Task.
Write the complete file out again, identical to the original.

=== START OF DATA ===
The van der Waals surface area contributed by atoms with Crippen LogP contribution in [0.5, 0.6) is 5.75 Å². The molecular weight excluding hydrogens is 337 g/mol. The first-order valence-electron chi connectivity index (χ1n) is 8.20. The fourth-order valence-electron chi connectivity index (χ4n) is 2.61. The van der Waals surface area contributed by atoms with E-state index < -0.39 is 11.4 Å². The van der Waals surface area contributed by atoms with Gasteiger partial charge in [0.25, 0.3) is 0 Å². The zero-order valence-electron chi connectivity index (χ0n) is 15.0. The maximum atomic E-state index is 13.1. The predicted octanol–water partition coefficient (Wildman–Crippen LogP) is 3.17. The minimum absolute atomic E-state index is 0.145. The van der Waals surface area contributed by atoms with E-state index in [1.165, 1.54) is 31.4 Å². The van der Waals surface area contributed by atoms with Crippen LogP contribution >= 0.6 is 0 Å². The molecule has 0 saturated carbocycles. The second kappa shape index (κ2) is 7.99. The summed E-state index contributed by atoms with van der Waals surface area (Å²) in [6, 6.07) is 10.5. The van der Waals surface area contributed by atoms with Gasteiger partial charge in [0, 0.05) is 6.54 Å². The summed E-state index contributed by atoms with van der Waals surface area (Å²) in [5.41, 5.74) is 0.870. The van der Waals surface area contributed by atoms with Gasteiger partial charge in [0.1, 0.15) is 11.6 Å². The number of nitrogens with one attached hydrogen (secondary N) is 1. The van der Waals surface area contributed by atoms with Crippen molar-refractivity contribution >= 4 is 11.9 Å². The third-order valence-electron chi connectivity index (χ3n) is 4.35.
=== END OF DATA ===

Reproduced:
The van der Waals surface area contributed by atoms with Crippen LogP contribution in [0.5, 0.6) is 5.75 Å². The molecular weight excluding hydrogens is 337 g/mol. The first-order valence-electron chi connectivity index (χ1n) is 8.20. The fourth-order valence-electron chi connectivity index (χ4n) is 2.61. The van der Waals surface area contributed by atoms with E-state index < -0.39 is 11.4 Å². The van der Waals surface area contributed by atoms with Gasteiger partial charge in [0.25, 0.3) is 0 Å². The zero-order valence-electron chi connectivity index (χ0n) is 15.0. The maximum atomic E-state index is 13.1. The predicted octanol–water partition coefficient (Wildman–Crippen LogP) is 3.17. The minimum absolute atomic E-state index is 0.145. The van der Waals surface area contributed by atoms with E-state index in [1.165, 1.54) is 31.4 Å². The van der Waals surface area contributed by atoms with Crippen LogP contribution >= 0.6 is 0 Å². The molecule has 0 saturated carbocycles. The second kappa shape index (κ2) is 7.99. The summed E-state index contributed by atoms with van der Waals surface area (Å²) in [6, 6.07) is 10.5. The van der Waals surface area contributed by atoms with Gasteiger partial charge in [0, 0.05) is 6.54 Å². The summed E-state index contributed by atoms with van der Waals surface area (Å²) in [5.41, 5.74) is 0.870. The van der Waals surface area contributed by atoms with Gasteiger partial charge in [0.1, 0.15) is 11.6 Å². The number of nitrogens with one attached hydrogen (secondary N) is 1. The van der Waals surface area contributed by atoms with Crippen molar-refractivity contribution >= 4 is 11.9 Å². The third-order valence-electron chi connectivity index (χ3n) is 4.35.